The sales enablement industry has taken tremendous strides in recent years, but by most measures, it’s still a relatively immature function. While there’s a talented and growing body of practitioners that are doing sterling work to advance the industry, for the most part, there’s a distinct lack of standardised sales enablement best practices, planning models and frameworks.
In my sales enablement role at HubSpot I'm truly privileged to partner with over 100 sales professionals that are at the top of their game and only want to get better. Unlike other parts of the business, it’s relatively uncommon for sales enablement to reveal how they work with the sales organisation to hit quota and help the company to grow.
In today’s world of data-driven marketing, it’s easy to get fixated on what’s measurable. While leveraging data is both important and smart, I increasingly find myself wondering if we, as marketers are overlooking the human dimension of marketing in favour of what’s easy to track, analyse and optimise.
Without doubt, one of the most exciting parts of being a marketer today is the perpetual challenge of finding new channels and tactics to leverage. Identifying opportunities that we think will create business value is not only a lot of fun, it’s key to driving future growth. For that reason, organisations need to invest in the discovery of such opportunities.
I lead sales enablement for HubSpot out of Dublin, Ireland and my role encompasses sales content, sales training, deal support and sales productivity. While my attention is laser focussed on helping our sales organisation hit quota, lately I’ve been thinking about how HubSpot’s partner marketing and sales agencies, of which there are more than 3,400 can sell sales enablement as a monthly recurring service.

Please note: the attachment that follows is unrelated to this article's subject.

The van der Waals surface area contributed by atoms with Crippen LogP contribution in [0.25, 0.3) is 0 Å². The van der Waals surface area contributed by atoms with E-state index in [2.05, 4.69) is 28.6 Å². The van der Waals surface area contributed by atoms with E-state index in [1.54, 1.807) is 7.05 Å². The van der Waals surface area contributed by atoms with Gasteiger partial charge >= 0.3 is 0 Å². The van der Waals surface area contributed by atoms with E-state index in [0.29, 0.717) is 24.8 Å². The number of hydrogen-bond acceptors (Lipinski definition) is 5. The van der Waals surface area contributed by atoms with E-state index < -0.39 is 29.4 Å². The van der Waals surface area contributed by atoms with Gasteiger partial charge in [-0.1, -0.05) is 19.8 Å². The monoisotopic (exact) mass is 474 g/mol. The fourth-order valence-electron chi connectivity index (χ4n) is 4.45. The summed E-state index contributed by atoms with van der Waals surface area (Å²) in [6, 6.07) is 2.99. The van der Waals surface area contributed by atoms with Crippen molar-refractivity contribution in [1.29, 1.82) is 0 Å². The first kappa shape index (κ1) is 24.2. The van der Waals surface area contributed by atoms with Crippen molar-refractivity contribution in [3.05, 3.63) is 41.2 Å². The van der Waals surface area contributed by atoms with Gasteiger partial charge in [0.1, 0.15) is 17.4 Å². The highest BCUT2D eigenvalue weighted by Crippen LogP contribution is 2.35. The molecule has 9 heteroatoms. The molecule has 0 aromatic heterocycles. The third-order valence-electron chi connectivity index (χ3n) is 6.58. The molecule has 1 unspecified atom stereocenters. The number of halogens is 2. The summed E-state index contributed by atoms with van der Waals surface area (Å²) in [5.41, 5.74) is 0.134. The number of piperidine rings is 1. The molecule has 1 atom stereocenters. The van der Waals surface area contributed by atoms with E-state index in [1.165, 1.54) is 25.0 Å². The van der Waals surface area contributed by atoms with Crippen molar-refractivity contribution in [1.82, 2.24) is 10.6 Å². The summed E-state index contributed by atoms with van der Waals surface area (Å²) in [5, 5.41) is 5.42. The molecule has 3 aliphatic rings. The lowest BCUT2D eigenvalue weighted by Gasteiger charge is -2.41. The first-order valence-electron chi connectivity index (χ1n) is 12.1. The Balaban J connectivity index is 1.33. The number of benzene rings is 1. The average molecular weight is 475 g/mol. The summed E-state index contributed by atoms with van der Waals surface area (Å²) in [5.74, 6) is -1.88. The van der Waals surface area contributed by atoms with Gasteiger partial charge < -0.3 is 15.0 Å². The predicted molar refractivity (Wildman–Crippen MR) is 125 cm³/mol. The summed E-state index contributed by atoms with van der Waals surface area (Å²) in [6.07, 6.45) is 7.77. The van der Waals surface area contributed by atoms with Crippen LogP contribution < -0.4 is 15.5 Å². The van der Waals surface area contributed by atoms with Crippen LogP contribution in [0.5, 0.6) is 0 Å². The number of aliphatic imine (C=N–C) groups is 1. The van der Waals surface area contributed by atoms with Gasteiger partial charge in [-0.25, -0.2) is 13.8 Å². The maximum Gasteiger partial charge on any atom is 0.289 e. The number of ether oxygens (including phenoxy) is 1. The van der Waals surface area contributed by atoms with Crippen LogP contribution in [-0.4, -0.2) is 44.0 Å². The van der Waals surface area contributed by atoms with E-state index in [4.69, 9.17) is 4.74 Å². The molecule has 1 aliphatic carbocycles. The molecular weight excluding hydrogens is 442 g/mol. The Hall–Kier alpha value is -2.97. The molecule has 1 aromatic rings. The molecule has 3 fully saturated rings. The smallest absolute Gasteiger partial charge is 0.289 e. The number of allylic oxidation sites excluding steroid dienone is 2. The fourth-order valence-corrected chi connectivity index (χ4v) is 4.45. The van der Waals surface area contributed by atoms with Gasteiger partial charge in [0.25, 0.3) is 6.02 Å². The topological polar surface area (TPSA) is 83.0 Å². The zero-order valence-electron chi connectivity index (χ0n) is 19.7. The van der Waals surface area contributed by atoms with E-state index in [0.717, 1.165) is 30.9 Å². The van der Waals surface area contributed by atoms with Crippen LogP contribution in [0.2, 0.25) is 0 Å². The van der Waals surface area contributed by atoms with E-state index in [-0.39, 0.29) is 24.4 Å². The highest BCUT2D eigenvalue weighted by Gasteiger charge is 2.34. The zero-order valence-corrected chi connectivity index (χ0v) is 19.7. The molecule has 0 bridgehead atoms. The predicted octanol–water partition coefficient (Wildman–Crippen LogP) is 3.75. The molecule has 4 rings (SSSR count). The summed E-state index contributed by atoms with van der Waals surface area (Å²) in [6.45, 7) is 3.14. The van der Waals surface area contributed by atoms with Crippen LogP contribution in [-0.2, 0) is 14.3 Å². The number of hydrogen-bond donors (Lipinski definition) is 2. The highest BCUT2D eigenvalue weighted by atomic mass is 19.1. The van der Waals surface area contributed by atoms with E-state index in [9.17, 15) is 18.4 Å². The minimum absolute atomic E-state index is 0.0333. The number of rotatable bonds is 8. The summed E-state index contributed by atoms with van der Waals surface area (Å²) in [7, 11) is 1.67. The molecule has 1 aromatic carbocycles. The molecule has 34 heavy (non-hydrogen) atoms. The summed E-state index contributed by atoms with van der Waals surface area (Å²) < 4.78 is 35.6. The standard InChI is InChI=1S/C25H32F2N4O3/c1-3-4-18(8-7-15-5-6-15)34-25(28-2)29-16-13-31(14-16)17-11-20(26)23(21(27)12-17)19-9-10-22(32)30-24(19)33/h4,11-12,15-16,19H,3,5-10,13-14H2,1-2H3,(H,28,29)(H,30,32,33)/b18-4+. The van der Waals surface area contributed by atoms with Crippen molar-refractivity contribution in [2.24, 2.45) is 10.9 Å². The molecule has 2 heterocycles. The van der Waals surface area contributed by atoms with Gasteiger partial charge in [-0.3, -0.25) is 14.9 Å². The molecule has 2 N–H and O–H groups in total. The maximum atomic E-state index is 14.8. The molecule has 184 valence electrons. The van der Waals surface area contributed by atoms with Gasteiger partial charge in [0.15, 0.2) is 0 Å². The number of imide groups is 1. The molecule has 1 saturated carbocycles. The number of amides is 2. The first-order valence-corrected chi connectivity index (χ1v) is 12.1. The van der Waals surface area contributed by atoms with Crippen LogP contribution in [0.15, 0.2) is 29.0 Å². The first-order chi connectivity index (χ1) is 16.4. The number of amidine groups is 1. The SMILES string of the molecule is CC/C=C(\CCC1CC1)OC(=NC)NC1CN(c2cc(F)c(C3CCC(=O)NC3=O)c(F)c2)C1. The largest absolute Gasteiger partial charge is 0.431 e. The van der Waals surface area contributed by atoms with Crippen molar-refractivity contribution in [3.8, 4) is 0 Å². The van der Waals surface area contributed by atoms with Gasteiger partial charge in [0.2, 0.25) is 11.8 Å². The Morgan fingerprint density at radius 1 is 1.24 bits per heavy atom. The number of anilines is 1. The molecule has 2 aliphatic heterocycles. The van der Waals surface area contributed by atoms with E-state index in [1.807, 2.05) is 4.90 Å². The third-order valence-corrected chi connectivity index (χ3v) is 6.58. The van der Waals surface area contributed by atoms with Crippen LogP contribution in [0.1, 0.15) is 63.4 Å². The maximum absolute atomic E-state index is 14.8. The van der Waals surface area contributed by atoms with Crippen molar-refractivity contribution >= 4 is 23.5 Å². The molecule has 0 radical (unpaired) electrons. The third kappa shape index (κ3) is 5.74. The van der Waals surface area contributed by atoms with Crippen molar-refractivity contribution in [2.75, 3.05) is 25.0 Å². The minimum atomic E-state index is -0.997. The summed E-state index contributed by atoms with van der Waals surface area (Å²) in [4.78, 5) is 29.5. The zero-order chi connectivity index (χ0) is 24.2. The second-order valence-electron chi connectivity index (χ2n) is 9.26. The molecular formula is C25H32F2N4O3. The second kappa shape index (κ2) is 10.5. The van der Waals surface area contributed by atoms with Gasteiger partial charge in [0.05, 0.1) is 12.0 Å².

Sales enablement is a rapidly emerging, but immature function. Many companies are investing in the creation of sales enablement teams, but as they’re so new, there’s a distinct lack of thought leadership, standardised measurement and best practices available. Subsequently, people often (and understandably) struggle to fully grasp the function.
I’m fascinated by the software as a service (SaaS) business model and how it’s enabling a new breed of company to build innovative products, create categories, rewrite go-to-market playbooks, and change the world. While building and launching a product is one thing, continually iterating on it and providing services that people want to use year after year is quite another.
I recently had the pleasure of speaking at Inbound Marketing-Dagen which took place in Oslo, Norway. The event was organised by HubSpot partner agency, MarkedsPartner and I gave a talk on how to plan sales and marketing. It’s always fascinating to visit another country and gain insight into its marketing industry, practitioners and clients.